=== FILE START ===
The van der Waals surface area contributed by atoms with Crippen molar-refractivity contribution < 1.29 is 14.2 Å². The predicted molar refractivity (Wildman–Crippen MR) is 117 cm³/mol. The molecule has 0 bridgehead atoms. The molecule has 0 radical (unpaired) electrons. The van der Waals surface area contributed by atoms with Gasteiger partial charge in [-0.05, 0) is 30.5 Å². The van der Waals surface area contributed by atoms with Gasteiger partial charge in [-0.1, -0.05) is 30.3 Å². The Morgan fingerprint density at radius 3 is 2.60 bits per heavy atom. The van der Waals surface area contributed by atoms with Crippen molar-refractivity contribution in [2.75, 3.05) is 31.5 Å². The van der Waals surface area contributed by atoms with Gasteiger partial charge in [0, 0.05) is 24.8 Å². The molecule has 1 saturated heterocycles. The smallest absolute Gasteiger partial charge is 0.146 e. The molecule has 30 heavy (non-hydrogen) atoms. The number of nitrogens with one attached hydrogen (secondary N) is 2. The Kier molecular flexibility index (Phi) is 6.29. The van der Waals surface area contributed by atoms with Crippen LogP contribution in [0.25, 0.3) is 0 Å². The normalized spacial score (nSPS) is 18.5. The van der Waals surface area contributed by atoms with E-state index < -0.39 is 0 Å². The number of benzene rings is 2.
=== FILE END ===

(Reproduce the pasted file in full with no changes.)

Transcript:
The van der Waals surface area contributed by atoms with Crippen molar-refractivity contribution < 1.29 is 14.2 Å². The predicted molar refractivity (Wildman–Crippen MR) is 117 cm³/mol. The molecule has 0 bridgehead atoms. The molecule has 0 radical (unpaired) electrons. The van der Waals surface area contributed by atoms with Gasteiger partial charge in [-0.05, 0) is 30.5 Å². The van der Waals surface area contributed by atoms with Gasteiger partial charge in [-0.1, -0.05) is 30.3 Å². The Morgan fingerprint density at radius 3 is 2.60 bits per heavy atom. The van der Waals surface area contributed by atoms with Crippen molar-refractivity contribution in [2.75, 3.05) is 31.5 Å². The van der Waals surface area contributed by atoms with Gasteiger partial charge in [0, 0.05) is 24.8 Å². The molecule has 1 saturated heterocycles. The smallest absolute Gasteiger partial charge is 0.146 e. The molecule has 30 heavy (non-hydrogen) atoms. The number of nitrogens with one attached hydrogen (secondary N) is 2. The Kier molecular flexibility index (Phi) is 6.29. The van der Waals surface area contributed by atoms with Crippen LogP contribution in [0.25, 0.3) is 0 Å². The normalized spacial score (nSPS) is 18.5. The van der Waals surface area contributed by atoms with E-state index < -0.39 is 0 Å². The number of benzene rings is 2.